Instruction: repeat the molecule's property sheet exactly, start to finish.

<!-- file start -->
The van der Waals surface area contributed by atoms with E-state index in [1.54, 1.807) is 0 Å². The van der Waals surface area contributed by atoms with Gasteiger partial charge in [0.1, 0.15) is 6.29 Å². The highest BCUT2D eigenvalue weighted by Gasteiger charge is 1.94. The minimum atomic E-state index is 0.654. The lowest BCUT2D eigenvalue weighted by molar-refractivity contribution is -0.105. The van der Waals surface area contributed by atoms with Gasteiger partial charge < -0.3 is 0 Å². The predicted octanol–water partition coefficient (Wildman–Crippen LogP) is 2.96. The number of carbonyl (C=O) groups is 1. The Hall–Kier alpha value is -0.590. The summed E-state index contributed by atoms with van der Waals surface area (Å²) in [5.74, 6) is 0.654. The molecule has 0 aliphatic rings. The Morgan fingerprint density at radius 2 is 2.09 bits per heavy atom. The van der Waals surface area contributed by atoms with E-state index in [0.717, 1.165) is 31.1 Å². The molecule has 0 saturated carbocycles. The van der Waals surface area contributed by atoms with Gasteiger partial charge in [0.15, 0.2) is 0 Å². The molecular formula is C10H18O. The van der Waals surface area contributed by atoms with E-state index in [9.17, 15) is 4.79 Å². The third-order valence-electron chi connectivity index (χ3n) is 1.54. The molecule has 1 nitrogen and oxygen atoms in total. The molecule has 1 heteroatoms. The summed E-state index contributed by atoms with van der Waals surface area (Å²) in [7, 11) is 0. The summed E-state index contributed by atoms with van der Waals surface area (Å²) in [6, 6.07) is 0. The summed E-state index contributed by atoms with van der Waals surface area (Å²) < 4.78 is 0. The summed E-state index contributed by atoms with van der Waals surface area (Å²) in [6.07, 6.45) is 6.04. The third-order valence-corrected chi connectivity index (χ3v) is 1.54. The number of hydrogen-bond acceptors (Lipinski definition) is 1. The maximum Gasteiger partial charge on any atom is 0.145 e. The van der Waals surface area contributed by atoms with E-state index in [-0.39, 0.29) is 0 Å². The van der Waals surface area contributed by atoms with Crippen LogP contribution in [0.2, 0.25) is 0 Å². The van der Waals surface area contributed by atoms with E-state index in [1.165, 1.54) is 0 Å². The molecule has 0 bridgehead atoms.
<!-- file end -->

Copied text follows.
The van der Waals surface area contributed by atoms with E-state index in [1.54, 1.807) is 0 Å². The van der Waals surface area contributed by atoms with Gasteiger partial charge in [0.1, 0.15) is 6.29 Å². The highest BCUT2D eigenvalue weighted by Gasteiger charge is 1.94. The minimum atomic E-state index is 0.654. The lowest BCUT2D eigenvalue weighted by molar-refractivity contribution is -0.105. The van der Waals surface area contributed by atoms with Gasteiger partial charge < -0.3 is 0 Å². The predicted octanol–water partition coefficient (Wildman–Crippen LogP) is 2.96. The number of carbonyl (C=O) groups is 1. The Hall–Kier alpha value is -0.590. The summed E-state index contributed by atoms with van der Waals surface area (Å²) in [5.74, 6) is 0.654. The molecule has 0 aliphatic rings. The Morgan fingerprint density at radius 2 is 2.09 bits per heavy atom. The van der Waals surface area contributed by atoms with E-state index in [0.717, 1.165) is 31.1 Å². The molecule has 0 saturated carbocycles. The van der Waals surface area contributed by atoms with Gasteiger partial charge in [0.15, 0.2) is 0 Å². The molecular formula is C10H18O. The van der Waals surface area contributed by atoms with E-state index in [9.17, 15) is 4.79 Å². The third-order valence-electron chi connectivity index (χ3n) is 1.54. The molecule has 1 nitrogen and oxygen atoms in total. The molecule has 1 heteroatoms. The summed E-state index contributed by atoms with van der Waals surface area (Å²) in [7, 11) is 0. The summed E-state index contributed by atoms with van der Waals surface area (Å²) in [6, 6.07) is 0. The summed E-state index contributed by atoms with van der Waals surface area (Å²) < 4.78 is 0. The summed E-state index contributed by atoms with van der Waals surface area (Å²) in [6.07, 6.45) is 6.04. The third-order valence-corrected chi connectivity index (χ3v) is 1.54. The number of hydrogen-bond acceptors (Lipinski definition) is 1. The maximum Gasteiger partial charge on any atom is 0.145 e. The van der Waals surface area contributed by atoms with E-state index in [-0.39, 0.29) is 0 Å². The van der Waals surface area contributed by atoms with Crippen LogP contribution in [0.2, 0.25) is 0 Å². The van der Waals surface area contributed by atoms with E-state index in [1.165, 1.54) is 0 Å². The molecule has 0 bridgehead atoms.